Topic：A New "Perfect" Click Reaction
Speaker： Professor K. Barry Sharpless
2001 Nobel Prize Winner
W. M. Keck Professor of Chemistry
Department of Chemistry
The Scripps Research Institute
Location： Binglin Library
Time： 2014.4.15 am 9:00-10:20
Unlike most academics engaged in basic research, K. Barry Sharpless has always been exclusively interested in useful chemistry. Since he regards the oxidation of olefins as the single most versatile, powerful and reliable class of transformations in organic synthesis, Sharpless concentrates on expanding the scope of existing oxidative reactions and discovering new ones. Sharpless is best known for discovering three “name” reactions, general methods for catalytic asymmetric epoxidation, dihydroxylation, and aminohydroxylation. His Nobel Prize citation says, “many scientists have identified Sharpless’ epoxidation (discovered in 1980 with Tsutomu Katsuki) as the most important discovery in the field of synthesis during the past few decades.”
Among a newer generation of scientists representing the entire chemical spectrum, from chemical engineering and materials to chemical biology, Sharpless is known for click chemistry, a term he coined in 1998. Inspired by the complexity nature achieves from a handful of building blocks, Sharpless started actively looking in the mid-90s for a way to discover new chemical connectivity and reactivity. Click chemistry did not gain momentum until his group's discovery of CuAAC (the copper-catalyzed azide-alkyne cycloaddition), a near-perfect reaction (2002). Recently the Sharpless group discovered SuFEx, also near-perfect for click chemistry. In concert with the thiol-ene reaction, these three make click chemistry a far-reaching method for drug discovery, chemical biology and materials science.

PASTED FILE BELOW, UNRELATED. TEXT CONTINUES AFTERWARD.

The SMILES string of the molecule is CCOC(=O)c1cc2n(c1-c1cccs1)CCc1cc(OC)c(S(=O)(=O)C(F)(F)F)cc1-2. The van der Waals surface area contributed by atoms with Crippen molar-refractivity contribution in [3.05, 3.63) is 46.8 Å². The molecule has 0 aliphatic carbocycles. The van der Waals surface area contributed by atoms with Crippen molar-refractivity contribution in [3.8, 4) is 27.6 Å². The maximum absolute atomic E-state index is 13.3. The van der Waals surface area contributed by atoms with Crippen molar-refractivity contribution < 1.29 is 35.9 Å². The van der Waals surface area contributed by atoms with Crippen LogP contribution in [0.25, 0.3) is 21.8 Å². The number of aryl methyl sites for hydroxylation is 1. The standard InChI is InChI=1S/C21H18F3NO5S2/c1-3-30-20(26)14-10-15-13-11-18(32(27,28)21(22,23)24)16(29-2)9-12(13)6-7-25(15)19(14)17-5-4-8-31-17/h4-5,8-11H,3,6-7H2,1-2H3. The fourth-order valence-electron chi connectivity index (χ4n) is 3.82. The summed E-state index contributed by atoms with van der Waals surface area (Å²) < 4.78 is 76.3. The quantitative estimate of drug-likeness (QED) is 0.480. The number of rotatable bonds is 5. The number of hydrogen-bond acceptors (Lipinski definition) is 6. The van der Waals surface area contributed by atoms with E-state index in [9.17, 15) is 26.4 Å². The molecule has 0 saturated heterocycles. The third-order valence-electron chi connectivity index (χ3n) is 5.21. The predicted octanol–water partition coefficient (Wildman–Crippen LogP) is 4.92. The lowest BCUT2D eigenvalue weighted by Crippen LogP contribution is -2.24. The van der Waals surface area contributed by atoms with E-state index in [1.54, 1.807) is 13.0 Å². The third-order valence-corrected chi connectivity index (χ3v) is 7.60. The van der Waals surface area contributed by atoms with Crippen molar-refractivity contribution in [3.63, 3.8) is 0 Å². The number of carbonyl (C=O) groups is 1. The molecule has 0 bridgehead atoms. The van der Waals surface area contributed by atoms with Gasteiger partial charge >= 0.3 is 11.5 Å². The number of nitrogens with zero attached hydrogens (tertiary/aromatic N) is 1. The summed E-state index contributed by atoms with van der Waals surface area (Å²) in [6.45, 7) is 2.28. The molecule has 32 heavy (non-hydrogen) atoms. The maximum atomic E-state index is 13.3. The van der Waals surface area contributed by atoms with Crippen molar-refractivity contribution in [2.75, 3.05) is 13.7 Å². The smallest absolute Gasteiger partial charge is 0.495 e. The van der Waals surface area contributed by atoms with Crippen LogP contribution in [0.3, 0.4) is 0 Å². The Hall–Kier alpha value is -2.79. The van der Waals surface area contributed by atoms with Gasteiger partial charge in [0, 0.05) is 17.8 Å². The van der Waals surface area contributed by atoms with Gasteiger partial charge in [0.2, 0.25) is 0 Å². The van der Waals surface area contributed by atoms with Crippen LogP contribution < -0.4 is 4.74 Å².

Descended from one of the original land purchasers in William Penn’s New World venture, K. Barry Sharpless received a Quaker education at the Friends Central School, Haverford, Pennsylvania. In 1963 he graduated from Dartmouth College, where he was introduced, most fortuitously, to the wonders of chemistry by T. A. Spencer. Following graduate research with E. E. van Tamelen at Stanford University, Sharpless completed postdoctoral studies with J. P. Collman, also at Stanford, and at Harvard University with Konrad Bloch.
Sharpless setup his own laboratory in 1970 at the Massachusetts Institute of Technology. Except for several years in the1970s when he was a member of Stanford’s chemistry faculty, Sharpless remained at MIT until moving to the Scripps Research Institute (TSRI) in 1990. At TSRI, he is W.M.Keck Professor of Chemistry and a member of the Skaggs Institute for Chemical Biology.
In 2011 Thomson Reuters named the top 100 chemists whose papers published in the first decade of the 21st Century achieved the highest citation impact scores: Sharpless was No. 4.